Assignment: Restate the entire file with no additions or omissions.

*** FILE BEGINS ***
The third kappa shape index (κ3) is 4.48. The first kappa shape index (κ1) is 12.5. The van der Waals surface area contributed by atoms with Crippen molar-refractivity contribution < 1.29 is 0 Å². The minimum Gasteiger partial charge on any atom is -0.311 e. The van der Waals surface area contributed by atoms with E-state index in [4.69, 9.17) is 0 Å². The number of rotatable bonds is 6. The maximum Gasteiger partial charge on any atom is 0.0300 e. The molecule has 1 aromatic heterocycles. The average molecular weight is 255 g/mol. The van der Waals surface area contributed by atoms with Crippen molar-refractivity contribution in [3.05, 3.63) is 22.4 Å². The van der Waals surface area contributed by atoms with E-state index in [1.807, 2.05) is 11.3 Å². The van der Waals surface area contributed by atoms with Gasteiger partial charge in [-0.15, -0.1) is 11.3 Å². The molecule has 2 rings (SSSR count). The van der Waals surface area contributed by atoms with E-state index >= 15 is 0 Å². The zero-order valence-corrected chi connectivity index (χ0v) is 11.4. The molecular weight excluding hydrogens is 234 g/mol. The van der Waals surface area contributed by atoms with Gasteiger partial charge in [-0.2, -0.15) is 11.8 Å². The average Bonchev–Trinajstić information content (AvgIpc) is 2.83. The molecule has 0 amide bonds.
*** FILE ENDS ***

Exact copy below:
The third kappa shape index (κ3) is 4.48. The first kappa shape index (κ1) is 12.5. The van der Waals surface area contributed by atoms with Crippen molar-refractivity contribution < 1.29 is 0 Å². The minimum Gasteiger partial charge on any atom is -0.311 e. The van der Waals surface area contributed by atoms with E-state index in [4.69, 9.17) is 0 Å². The number of rotatable bonds is 6. The maximum Gasteiger partial charge on any atom is 0.0300 e. The molecule has 1 aromatic heterocycles. The average molecular weight is 255 g/mol. The van der Waals surface area contributed by atoms with Crippen molar-refractivity contribution in [3.05, 3.63) is 22.4 Å². The van der Waals surface area contributed by atoms with E-state index in [1.807, 2.05) is 11.3 Å². The van der Waals surface area contributed by atoms with Gasteiger partial charge in [-0.15, -0.1) is 11.3 Å². The molecule has 2 rings (SSSR count). The van der Waals surface area contributed by atoms with E-state index >= 15 is 0 Å². The zero-order valence-corrected chi connectivity index (χ0v) is 11.4. The molecular weight excluding hydrogens is 234 g/mol. The van der Waals surface area contributed by atoms with Gasteiger partial charge in [-0.2, -0.15) is 11.8 Å². The average Bonchev–Trinajstić information content (AvgIpc) is 2.83. The molecule has 0 amide bonds.